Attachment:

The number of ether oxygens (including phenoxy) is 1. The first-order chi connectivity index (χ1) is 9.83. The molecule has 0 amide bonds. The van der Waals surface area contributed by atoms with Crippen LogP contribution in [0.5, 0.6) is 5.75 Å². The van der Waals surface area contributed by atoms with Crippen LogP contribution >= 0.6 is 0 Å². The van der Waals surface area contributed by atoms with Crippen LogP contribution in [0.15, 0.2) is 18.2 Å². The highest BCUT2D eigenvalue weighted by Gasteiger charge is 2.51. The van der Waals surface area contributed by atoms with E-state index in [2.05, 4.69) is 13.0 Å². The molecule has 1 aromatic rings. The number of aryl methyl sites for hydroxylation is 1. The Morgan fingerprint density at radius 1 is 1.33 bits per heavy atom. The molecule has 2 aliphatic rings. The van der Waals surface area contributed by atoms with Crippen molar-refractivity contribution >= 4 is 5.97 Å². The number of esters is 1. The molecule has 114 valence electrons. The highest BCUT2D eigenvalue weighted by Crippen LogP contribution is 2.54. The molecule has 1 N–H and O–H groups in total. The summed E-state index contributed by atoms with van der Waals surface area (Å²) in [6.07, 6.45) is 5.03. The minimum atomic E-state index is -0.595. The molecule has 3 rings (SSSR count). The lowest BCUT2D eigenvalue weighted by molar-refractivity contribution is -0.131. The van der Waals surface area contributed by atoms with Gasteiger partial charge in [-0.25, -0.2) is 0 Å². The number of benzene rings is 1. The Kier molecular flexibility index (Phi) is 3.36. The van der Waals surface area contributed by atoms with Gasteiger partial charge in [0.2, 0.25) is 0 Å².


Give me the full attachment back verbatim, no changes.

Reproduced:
The number of ether oxygens (including phenoxy) is 1. The first-order chi connectivity index (χ1) is 9.83. The molecule has 0 amide bonds. The van der Waals surface area contributed by atoms with Crippen LogP contribution in [0.5, 0.6) is 5.75 Å². The van der Waals surface area contributed by atoms with Crippen LogP contribution >= 0.6 is 0 Å². The van der Waals surface area contributed by atoms with Crippen LogP contribution in [0.15, 0.2) is 18.2 Å². The highest BCUT2D eigenvalue weighted by Gasteiger charge is 2.51. The van der Waals surface area contributed by atoms with E-state index in [2.05, 4.69) is 13.0 Å². The molecule has 1 aromatic rings. The number of aryl methyl sites for hydroxylation is 1. The Morgan fingerprint density at radius 1 is 1.33 bits per heavy atom. The molecule has 2 aliphatic rings. The van der Waals surface area contributed by atoms with Crippen molar-refractivity contribution >= 4 is 5.97 Å². The number of esters is 1. The molecule has 114 valence electrons. The highest BCUT2D eigenvalue weighted by Crippen LogP contribution is 2.54. The molecule has 1 N–H and O–H groups in total. The summed E-state index contributed by atoms with van der Waals surface area (Å²) in [6.07, 6.45) is 5.03. The minimum atomic E-state index is -0.595. The molecule has 3 rings (SSSR count). The lowest BCUT2D eigenvalue weighted by molar-refractivity contribution is -0.131. The van der Waals surface area contributed by atoms with Gasteiger partial charge in [-0.25, -0.2) is 0 Å². The number of benzene rings is 1. The Kier molecular flexibility index (Phi) is 3.36. The van der Waals surface area contributed by atoms with Gasteiger partial charge in [0.2, 0.25) is 0 Å².